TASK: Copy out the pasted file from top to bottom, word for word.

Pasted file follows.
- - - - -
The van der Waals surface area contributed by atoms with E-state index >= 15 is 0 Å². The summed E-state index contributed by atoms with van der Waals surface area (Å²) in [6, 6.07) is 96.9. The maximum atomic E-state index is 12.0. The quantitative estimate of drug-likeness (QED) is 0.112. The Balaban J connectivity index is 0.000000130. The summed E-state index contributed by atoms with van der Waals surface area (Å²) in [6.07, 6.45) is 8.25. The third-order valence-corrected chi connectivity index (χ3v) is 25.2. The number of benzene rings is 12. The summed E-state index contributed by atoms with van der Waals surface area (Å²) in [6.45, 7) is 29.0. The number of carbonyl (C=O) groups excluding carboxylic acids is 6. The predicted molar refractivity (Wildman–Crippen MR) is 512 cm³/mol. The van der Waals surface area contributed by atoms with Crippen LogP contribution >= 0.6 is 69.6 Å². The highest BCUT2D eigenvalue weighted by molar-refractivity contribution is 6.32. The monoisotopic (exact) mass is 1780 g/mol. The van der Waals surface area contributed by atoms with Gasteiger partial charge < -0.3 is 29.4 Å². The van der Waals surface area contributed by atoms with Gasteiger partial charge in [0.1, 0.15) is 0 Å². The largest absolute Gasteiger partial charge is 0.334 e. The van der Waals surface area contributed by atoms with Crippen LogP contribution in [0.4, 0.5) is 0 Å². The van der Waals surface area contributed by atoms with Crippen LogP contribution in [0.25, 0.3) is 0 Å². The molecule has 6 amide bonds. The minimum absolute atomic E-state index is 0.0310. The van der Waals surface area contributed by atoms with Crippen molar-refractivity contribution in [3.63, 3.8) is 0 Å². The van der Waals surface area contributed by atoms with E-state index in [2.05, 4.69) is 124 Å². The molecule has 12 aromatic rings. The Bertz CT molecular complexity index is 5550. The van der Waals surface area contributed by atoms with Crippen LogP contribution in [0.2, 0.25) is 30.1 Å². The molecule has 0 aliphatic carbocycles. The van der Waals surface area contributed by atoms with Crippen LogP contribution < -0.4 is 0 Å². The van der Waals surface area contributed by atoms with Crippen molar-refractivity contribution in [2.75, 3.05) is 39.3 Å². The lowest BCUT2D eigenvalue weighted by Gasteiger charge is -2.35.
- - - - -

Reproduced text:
The van der Waals surface area contributed by atoms with E-state index >= 15 is 0 Å². The summed E-state index contributed by atoms with van der Waals surface area (Å²) in [6, 6.07) is 96.9. The maximum atomic E-state index is 12.0. The quantitative estimate of drug-likeness (QED) is 0.112. The Balaban J connectivity index is 0.000000130. The summed E-state index contributed by atoms with van der Waals surface area (Å²) in [6.07, 6.45) is 8.25. The third-order valence-corrected chi connectivity index (χ3v) is 25.2. The number of benzene rings is 12. The summed E-state index contributed by atoms with van der Waals surface area (Å²) in [6.45, 7) is 29.0. The number of carbonyl (C=O) groups excluding carboxylic acids is 6. The predicted molar refractivity (Wildman–Crippen MR) is 512 cm³/mol. The van der Waals surface area contributed by atoms with Crippen LogP contribution >= 0.6 is 69.6 Å². The highest BCUT2D eigenvalue weighted by molar-refractivity contribution is 6.32. The monoisotopic (exact) mass is 1780 g/mol. The van der Waals surface area contributed by atoms with Gasteiger partial charge < -0.3 is 29.4 Å². The van der Waals surface area contributed by atoms with Gasteiger partial charge in [0.1, 0.15) is 0 Å². The largest absolute Gasteiger partial charge is 0.334 e. The van der Waals surface area contributed by atoms with Crippen LogP contribution in [0.4, 0.5) is 0 Å². The van der Waals surface area contributed by atoms with Crippen LogP contribution in [0.25, 0.3) is 0 Å². The molecule has 6 amide bonds. The minimum absolute atomic E-state index is 0.0310. The van der Waals surface area contributed by atoms with Crippen molar-refractivity contribution in [3.63, 3.8) is 0 Å². The van der Waals surface area contributed by atoms with E-state index in [2.05, 4.69) is 124 Å². The molecule has 12 aromatic rings. The Bertz CT molecular complexity index is 5550. The van der Waals surface area contributed by atoms with Crippen LogP contribution in [0.2, 0.25) is 30.1 Å². The molecule has 0 aliphatic carbocycles. The van der Waals surface area contributed by atoms with Crippen LogP contribution < -0.4 is 0 Å². The van der Waals surface area contributed by atoms with Crippen molar-refractivity contribution in [2.75, 3.05) is 39.3 Å². The lowest BCUT2D eigenvalue weighted by Gasteiger charge is -2.35.